Can I ask why you just did THAT?

      Bent over picking up my bike, I wonder if I am being baited or tested here. Maybe I look like an undercover cop, having done this. I look at her 24-hole Docs, not her, answering.

Cause some poor fucker is just gonna have to drag it back. Supposed to be a protest, not make work, right?

You must be from HERE, huh?

      A frosty cone of condescension gets me full in the face as I get on my feet. A camera on my left with a spotlight is making me squint. She looks like she weighs 83 lbs. soaking wet, which both of us are. Teeth grinding. I think to myself how I used to find this sort of girl extremely attractive: pale, half-smile, eyeliner and spiked hair. Now, with a boom mike over us, I can just barely keep from retching. Must be the onlookers.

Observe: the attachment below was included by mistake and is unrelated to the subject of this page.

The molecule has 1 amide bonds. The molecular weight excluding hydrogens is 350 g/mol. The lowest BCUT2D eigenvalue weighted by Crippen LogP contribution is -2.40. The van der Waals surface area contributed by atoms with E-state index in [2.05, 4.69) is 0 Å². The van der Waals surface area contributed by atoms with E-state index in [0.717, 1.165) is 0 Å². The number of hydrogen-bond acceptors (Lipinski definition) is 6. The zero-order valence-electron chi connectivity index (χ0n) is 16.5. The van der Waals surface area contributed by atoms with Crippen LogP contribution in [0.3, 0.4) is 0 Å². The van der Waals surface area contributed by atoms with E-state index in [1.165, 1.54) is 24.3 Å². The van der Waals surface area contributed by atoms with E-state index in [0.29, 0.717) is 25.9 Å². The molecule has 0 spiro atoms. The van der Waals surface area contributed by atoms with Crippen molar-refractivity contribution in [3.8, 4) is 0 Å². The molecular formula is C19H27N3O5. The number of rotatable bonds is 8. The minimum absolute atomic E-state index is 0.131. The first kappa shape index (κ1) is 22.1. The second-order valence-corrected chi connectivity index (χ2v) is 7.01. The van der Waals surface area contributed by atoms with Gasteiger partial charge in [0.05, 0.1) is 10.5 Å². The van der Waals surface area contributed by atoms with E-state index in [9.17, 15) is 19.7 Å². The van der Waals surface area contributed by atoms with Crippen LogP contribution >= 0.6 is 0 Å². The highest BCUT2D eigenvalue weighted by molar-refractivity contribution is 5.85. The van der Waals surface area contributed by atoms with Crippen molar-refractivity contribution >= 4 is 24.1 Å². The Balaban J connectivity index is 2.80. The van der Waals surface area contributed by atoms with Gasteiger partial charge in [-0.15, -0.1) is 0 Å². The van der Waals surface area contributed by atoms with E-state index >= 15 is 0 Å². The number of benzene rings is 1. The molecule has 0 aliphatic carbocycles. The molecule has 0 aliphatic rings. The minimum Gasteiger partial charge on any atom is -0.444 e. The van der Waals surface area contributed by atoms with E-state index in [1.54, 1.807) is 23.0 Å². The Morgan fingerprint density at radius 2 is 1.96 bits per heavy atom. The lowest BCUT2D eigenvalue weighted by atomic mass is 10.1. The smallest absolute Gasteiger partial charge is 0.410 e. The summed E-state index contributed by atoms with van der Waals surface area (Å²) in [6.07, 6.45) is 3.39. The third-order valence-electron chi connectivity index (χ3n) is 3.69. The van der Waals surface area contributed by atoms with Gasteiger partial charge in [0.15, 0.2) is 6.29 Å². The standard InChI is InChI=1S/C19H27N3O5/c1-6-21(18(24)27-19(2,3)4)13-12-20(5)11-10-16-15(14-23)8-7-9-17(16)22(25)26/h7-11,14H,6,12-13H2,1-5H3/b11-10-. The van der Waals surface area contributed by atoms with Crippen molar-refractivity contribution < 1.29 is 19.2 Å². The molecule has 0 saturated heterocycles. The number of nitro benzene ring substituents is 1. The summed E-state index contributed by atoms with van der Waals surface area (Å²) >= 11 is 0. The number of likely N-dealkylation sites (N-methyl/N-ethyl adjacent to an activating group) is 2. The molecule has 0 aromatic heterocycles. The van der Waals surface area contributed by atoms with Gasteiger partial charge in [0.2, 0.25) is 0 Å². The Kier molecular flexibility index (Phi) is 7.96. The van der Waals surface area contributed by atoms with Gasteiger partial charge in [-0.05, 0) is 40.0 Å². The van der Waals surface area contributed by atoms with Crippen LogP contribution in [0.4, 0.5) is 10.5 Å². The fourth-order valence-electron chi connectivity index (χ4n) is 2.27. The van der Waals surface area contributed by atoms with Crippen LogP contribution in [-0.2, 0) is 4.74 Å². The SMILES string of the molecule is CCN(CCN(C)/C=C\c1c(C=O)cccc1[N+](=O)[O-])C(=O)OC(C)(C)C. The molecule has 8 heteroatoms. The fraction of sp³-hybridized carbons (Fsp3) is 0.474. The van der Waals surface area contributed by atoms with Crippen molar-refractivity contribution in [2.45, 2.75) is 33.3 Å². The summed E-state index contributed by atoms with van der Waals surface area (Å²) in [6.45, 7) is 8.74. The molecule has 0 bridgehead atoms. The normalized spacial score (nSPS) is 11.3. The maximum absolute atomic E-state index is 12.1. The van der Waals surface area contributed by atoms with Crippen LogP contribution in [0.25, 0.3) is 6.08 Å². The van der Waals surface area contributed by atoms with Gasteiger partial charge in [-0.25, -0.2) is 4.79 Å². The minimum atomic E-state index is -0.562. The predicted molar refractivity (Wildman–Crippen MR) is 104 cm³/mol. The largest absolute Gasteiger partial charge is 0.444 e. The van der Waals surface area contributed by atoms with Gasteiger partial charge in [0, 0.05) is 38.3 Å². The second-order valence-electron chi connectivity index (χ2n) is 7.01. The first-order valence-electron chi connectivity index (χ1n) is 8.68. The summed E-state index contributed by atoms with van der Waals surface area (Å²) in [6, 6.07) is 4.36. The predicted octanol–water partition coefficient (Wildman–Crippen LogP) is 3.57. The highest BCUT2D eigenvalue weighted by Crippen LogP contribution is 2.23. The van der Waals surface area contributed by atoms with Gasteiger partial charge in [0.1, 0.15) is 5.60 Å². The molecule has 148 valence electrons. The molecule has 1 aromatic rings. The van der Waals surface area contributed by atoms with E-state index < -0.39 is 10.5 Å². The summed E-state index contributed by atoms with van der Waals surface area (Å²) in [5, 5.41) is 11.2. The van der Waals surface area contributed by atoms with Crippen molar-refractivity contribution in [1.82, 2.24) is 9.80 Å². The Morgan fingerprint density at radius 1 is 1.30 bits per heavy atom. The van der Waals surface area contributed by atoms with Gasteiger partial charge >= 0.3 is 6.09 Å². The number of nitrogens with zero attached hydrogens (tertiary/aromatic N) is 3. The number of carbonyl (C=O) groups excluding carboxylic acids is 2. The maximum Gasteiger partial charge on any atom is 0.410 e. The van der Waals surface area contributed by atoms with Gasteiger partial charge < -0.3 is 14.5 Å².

No, actually, though I live here right now.

     She arches an eyebrow, almost a caricature when she cocks her head and puts her hand on her hip. For a moment, rain coming down between the office towers, helicopter still swooshing overhead, crowd getting away from us and a wall of police coming up behind, it could be a Jaime Hernandez strip. She sctually looks over a shoulder to see where the cameras are angled from.

Yeah, but it’s the MEDIA. Like the Post, you know? Their coverage is SO biased ...

      I steady myself for an earful gleaned from the Manufacturing Consent video she and her buddies watched before they drove down from Rosedale, and look back at the stupid paperbox, wondering if the guy who dragged it into the road had ever read any ex-laissez faire experts like George Soros, Joseph Stiglitz or John Gray4 , all having significantly come over to this girls "side". She is clearly waiting for an answer. Stupidly drawn into an taped shouting match with a syndicalist five years younger and a foot shorter, wearing a black scarf around her neck with a red, circled A crocheted into it, I breathe in deep as that vestige of objectivity evaporates into the downpour.

To Be Concluded.
Pictures at http://ottawa.indymedia.ca/2002/06/633.shtml.